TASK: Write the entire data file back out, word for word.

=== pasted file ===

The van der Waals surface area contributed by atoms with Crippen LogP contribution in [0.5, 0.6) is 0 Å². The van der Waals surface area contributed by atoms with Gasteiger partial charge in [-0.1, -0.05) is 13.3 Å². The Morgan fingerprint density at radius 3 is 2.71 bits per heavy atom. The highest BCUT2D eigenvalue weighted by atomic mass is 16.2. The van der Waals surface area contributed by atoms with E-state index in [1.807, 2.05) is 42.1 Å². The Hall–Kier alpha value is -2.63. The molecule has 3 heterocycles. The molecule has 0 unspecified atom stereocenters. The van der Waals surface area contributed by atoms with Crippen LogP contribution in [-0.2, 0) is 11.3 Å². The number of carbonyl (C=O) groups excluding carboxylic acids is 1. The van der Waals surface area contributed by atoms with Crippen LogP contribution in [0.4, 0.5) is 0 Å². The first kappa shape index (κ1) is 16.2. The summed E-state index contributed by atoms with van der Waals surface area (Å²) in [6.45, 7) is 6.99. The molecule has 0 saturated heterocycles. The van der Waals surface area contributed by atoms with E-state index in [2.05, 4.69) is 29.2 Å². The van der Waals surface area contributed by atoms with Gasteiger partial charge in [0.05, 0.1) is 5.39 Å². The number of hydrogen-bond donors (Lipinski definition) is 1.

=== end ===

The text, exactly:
The van der Waals surface area contributed by atoms with Crippen LogP contribution in [0.5, 0.6) is 0 Å². The van der Waals surface area contributed by atoms with Gasteiger partial charge in [-0.1, -0.05) is 13.3 Å². The Morgan fingerprint density at radius 3 is 2.71 bits per heavy atom. The highest BCUT2D eigenvalue weighted by atomic mass is 16.2. The van der Waals surface area contributed by atoms with E-state index in [1.807, 2.05) is 42.1 Å². The Hall–Kier alpha value is -2.63. The molecule has 3 heterocycles. The molecule has 0 unspecified atom stereocenters. The van der Waals surface area contributed by atoms with Crippen LogP contribution in [-0.2, 0) is 11.3 Å². The number of carbonyl (C=O) groups excluding carboxylic acids is 1. The van der Waals surface area contributed by atoms with Crippen LogP contribution in [0.4, 0.5) is 0 Å². The first kappa shape index (κ1) is 16.2. The summed E-state index contributed by atoms with van der Waals surface area (Å²) in [6.45, 7) is 6.99. The molecule has 0 saturated heterocycles. The van der Waals surface area contributed by atoms with E-state index in [2.05, 4.69) is 29.2 Å². The van der Waals surface area contributed by atoms with Gasteiger partial charge in [0.05, 0.1) is 5.39 Å². The number of hydrogen-bond donors (Lipinski definition) is 1.